The ability to dissipate large fractions of their absorbed light energy as heat is a vital photoprotective function of the peripheral light-harvesting pigment-protein complexes in photosystem II of plants. The major component of this process, known as qE, is characterised by the appearance of low-energy (red-shifted) absorption and fluorescence bands. Although the appearance of these red states has been established, the molecular mechanism, their site and particularly their involvement in qE are strongly debated. Here, room-temperature single-molecule fluorescence spectroscopy was used to study the red emission states of the major plant light-harvesting complex (LHCII) in different environments, in particular conditions mimicking qE. It was found that most states correspond to peak emission at around 700 nm and are unrelated to energy dissipative states, though their frequency of occurrence increased under conditions that mimicked qE. Longer-wavelength emission appeared to be directly related to energy dissipative states, in particular emission beyond 770 nm. The ensemble average of the red emission bands shares many properties with those obtained from previous bulk in vitro and in vivo studies. We propose the existence of at least three excitation energy dissipating mechanisms in LHCII, each of which is associated with a different spectral signature and whose contribution to qE is determined by environmental control of protein conformational disorder. Emission at 700 nm is attributed to a conformational change in the Lut 2 domain, which is facilitated by the conformational change associated with the primary quenching mechanism involving Lut 1. © 2014 The Authors. Published by Elsevier B.V.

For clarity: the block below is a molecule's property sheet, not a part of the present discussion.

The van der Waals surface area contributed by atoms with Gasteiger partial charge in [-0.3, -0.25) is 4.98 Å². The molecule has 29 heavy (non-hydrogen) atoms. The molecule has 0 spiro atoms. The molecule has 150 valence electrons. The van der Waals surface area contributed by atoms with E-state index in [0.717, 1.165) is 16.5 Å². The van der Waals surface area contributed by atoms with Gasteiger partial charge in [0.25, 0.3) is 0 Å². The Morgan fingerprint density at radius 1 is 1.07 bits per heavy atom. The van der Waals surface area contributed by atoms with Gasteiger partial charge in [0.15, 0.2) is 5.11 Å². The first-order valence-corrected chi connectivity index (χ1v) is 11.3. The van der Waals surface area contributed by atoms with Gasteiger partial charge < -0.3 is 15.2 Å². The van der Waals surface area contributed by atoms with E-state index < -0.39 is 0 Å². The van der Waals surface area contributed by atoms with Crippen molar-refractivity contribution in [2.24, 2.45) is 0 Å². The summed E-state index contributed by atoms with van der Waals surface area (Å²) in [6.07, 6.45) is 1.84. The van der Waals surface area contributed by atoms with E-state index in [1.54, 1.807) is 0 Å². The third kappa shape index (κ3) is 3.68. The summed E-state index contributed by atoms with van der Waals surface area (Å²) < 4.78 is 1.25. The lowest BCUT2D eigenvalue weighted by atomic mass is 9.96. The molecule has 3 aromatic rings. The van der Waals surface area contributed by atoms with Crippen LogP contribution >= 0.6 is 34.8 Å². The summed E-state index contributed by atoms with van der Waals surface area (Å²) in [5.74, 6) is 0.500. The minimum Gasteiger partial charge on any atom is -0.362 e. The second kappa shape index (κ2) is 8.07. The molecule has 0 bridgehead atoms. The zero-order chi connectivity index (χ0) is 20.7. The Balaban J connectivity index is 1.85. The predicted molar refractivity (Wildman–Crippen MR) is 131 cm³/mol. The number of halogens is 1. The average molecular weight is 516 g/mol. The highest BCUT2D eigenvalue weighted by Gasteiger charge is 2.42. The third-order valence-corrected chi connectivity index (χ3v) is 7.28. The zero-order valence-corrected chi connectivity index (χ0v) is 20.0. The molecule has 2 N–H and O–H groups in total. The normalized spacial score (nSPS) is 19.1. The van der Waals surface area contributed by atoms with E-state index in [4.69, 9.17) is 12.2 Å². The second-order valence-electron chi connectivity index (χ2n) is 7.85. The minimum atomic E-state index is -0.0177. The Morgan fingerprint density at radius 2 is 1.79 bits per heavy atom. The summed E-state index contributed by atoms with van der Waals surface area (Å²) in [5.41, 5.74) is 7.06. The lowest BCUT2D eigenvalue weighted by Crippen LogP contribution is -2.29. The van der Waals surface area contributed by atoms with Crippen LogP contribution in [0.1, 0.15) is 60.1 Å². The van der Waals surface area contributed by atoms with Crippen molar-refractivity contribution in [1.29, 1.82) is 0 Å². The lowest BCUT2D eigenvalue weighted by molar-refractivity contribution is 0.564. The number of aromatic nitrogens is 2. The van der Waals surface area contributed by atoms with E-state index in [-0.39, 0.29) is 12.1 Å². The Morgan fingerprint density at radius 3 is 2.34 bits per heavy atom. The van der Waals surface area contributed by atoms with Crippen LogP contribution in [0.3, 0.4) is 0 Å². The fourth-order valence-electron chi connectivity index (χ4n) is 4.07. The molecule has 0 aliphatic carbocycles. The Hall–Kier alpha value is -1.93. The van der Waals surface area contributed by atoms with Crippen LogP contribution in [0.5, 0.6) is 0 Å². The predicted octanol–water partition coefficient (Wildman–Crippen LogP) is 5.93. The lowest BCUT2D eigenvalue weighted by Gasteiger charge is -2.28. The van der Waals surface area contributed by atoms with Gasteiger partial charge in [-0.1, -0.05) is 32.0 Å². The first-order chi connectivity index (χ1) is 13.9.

|Journal||Biochimica et Biophysica Acta (BBA) - Bioenergetics|
|Publication status||Published - 2014|